Time for a trim
With a massive overhang of empty flats on private housing estates, the Government's decision to sell only about 5,000 Home Ownership Scheme units over the next 12 months should help stabilise the market.
House prices have fallen for five years, forcing many home owners into the negative equity pit. With about 50,000 new flats due to be completed over the next two years, sensible steps need to be taken to arrest further erosion of values.
The expansion of the loan scheme for buyers of private flats is another confidence-boosting measure. Even with this shot in the arm, prices are unlikely to climb back to the hysterical levels recorded in 1997.
From 2005/06, the plan is to control supply of HOS flats at about 2,000 a year, reflecting the Government's commitment to maintain a residual capacity to intervene in the market. Such intervention, though theoretically undesirable, may be necessary over the medium-term as developers have launched few new constructions over the past few years and an under-supply could possibly emerge several years down the road.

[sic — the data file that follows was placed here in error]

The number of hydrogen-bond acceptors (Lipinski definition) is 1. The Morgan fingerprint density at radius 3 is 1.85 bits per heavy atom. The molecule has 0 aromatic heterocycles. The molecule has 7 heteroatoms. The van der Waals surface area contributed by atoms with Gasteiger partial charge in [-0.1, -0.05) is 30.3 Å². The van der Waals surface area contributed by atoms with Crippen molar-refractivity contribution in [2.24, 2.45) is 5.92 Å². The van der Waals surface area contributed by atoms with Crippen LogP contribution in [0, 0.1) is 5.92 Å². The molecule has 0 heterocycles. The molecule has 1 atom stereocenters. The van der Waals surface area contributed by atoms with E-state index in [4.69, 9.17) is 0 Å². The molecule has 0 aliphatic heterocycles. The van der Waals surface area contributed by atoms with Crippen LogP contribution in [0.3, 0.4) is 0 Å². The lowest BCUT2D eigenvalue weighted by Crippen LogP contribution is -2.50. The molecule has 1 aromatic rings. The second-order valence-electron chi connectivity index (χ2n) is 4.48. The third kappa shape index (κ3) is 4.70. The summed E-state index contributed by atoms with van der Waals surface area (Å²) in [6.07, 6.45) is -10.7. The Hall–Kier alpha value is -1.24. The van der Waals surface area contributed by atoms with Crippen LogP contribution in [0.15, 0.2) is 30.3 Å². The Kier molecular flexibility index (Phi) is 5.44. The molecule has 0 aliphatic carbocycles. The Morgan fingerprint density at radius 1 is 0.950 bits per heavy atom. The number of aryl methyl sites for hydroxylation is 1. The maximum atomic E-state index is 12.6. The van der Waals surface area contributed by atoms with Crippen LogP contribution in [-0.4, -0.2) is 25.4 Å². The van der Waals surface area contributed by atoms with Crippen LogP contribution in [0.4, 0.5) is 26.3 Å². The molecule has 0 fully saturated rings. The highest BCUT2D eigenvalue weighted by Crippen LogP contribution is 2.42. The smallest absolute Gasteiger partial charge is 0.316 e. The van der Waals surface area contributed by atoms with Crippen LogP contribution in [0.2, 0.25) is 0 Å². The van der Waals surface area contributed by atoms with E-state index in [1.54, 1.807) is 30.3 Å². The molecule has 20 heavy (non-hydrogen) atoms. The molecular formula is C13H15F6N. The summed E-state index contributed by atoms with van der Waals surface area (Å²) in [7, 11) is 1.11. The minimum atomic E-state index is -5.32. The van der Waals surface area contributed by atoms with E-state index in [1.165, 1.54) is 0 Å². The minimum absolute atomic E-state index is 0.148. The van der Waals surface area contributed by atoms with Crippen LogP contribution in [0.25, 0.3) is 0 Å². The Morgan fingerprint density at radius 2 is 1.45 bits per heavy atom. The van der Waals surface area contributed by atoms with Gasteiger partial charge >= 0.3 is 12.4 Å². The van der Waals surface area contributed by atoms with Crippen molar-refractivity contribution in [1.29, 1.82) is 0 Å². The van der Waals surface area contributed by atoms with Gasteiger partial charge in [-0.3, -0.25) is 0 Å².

As a means of rectifying the administration's failure to engineer a soft landing for the housing market - what it did after the handover actually aggravated the plunge - the measures being taken to prop up the market are justified.
Over the long-term, however, Hong Kong's housing policy remains muddled. Will we still need the HOS, or even the home purchase loan scheme, in 10 years? And should not the public rental housing scheme providing accommodation to half the population be scaled down or privatised? It's time the government trimmed down its direct involvement in housing.